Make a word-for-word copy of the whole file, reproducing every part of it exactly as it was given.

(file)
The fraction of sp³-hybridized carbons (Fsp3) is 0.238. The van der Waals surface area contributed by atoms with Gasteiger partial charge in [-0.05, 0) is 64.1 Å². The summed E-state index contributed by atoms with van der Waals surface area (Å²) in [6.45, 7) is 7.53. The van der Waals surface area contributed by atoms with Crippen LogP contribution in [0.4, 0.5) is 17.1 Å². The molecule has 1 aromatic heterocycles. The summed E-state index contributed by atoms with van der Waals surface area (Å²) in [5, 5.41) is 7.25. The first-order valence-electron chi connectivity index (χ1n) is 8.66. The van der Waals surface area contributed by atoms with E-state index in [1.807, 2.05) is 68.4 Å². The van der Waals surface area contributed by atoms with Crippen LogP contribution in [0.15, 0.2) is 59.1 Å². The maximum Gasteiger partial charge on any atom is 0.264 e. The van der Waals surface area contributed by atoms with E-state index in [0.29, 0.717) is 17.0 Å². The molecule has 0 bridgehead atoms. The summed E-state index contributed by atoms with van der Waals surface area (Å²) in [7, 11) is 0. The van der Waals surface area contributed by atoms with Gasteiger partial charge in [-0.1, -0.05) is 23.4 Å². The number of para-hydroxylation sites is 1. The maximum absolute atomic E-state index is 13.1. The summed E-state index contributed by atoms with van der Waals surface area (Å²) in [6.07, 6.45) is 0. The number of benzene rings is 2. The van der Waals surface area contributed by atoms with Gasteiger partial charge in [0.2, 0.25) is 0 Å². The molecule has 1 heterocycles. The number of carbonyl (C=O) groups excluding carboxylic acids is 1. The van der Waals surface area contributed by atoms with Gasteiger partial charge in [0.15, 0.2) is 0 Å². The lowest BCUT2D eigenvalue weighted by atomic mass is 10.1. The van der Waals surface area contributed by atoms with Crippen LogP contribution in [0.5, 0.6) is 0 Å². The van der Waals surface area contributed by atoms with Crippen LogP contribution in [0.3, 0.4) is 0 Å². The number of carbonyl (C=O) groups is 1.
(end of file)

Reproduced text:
The fraction of sp³-hybridized carbons (Fsp3) is 0.238. The van der Waals surface area contributed by atoms with Gasteiger partial charge in [-0.05, 0) is 64.1 Å². The summed E-state index contributed by atoms with van der Waals surface area (Å²) in [6.45, 7) is 7.53. The van der Waals surface area contributed by atoms with Crippen LogP contribution in [0.4, 0.5) is 17.1 Å². The molecule has 1 aromatic heterocycles. The summed E-state index contributed by atoms with van der Waals surface area (Å²) in [5, 5.41) is 7.25. The first-order valence-electron chi connectivity index (χ1n) is 8.66. The van der Waals surface area contributed by atoms with E-state index in [1.807, 2.05) is 68.4 Å². The van der Waals surface area contributed by atoms with Crippen LogP contribution in [0.15, 0.2) is 59.1 Å². The maximum Gasteiger partial charge on any atom is 0.264 e. The van der Waals surface area contributed by atoms with E-state index in [0.29, 0.717) is 17.0 Å². The molecule has 0 bridgehead atoms. The summed E-state index contributed by atoms with van der Waals surface area (Å²) in [7, 11) is 0. The van der Waals surface area contributed by atoms with Gasteiger partial charge in [-0.1, -0.05) is 23.4 Å². The number of para-hydroxylation sites is 1. The maximum absolute atomic E-state index is 13.1. The summed E-state index contributed by atoms with van der Waals surface area (Å²) in [6.07, 6.45) is 0. The number of benzene rings is 2. The van der Waals surface area contributed by atoms with Gasteiger partial charge in [0.2, 0.25) is 0 Å². The molecule has 1 heterocycles. The number of carbonyl (C=O) groups excluding carboxylic acids is 1. The van der Waals surface area contributed by atoms with Gasteiger partial charge in [0.15, 0.2) is 0 Å². The lowest BCUT2D eigenvalue weighted by atomic mass is 10.1. The van der Waals surface area contributed by atoms with Crippen LogP contribution in [0.5, 0.6) is 0 Å². The van der Waals surface area contributed by atoms with Crippen LogP contribution in [0.3, 0.4) is 0 Å². The number of carbonyl (C=O) groups is 1.